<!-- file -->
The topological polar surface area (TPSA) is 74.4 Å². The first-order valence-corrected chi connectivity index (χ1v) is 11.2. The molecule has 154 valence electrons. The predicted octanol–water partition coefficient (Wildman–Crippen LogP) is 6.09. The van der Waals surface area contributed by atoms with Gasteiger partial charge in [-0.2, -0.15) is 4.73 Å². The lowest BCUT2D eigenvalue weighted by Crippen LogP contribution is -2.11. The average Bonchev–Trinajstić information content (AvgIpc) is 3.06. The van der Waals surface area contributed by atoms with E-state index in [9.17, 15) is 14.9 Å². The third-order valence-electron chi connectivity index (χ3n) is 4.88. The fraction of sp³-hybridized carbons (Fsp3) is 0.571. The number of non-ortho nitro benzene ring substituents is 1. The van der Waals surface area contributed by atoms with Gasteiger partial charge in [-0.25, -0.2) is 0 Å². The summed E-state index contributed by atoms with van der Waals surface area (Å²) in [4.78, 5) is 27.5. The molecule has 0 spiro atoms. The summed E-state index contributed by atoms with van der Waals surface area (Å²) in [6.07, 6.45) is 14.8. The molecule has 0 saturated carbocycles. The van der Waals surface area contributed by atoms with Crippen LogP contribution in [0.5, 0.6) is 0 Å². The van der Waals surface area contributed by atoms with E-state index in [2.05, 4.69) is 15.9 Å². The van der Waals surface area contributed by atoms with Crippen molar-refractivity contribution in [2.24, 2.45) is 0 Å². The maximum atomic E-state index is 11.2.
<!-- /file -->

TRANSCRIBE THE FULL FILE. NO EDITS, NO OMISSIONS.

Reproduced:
The topological polar surface area (TPSA) is 74.4 Å². The first-order valence-corrected chi connectivity index (χ1v) is 11.2. The molecule has 154 valence electrons. The predicted octanol–water partition coefficient (Wildman–Crippen LogP) is 6.09. The van der Waals surface area contributed by atoms with Gasteiger partial charge in [-0.2, -0.15) is 4.73 Å². The lowest BCUT2D eigenvalue weighted by Crippen LogP contribution is -2.11. The average Bonchev–Trinajstić information content (AvgIpc) is 3.06. The van der Waals surface area contributed by atoms with E-state index in [9.17, 15) is 14.9 Å². The third-order valence-electron chi connectivity index (χ3n) is 4.88. The fraction of sp³-hybridized carbons (Fsp3) is 0.571. The number of non-ortho nitro benzene ring substituents is 1. The van der Waals surface area contributed by atoms with Gasteiger partial charge in [-0.25, -0.2) is 0 Å². The summed E-state index contributed by atoms with van der Waals surface area (Å²) in [4.78, 5) is 27.5. The molecule has 0 spiro atoms. The summed E-state index contributed by atoms with van der Waals surface area (Å²) in [6.07, 6.45) is 14.8. The molecule has 0 saturated carbocycles. The van der Waals surface area contributed by atoms with Crippen LogP contribution in [0.5, 0.6) is 0 Å². The van der Waals surface area contributed by atoms with E-state index in [2.05, 4.69) is 15.9 Å². The van der Waals surface area contributed by atoms with Crippen molar-refractivity contribution in [2.24, 2.45) is 0 Å². The maximum atomic E-state index is 11.2.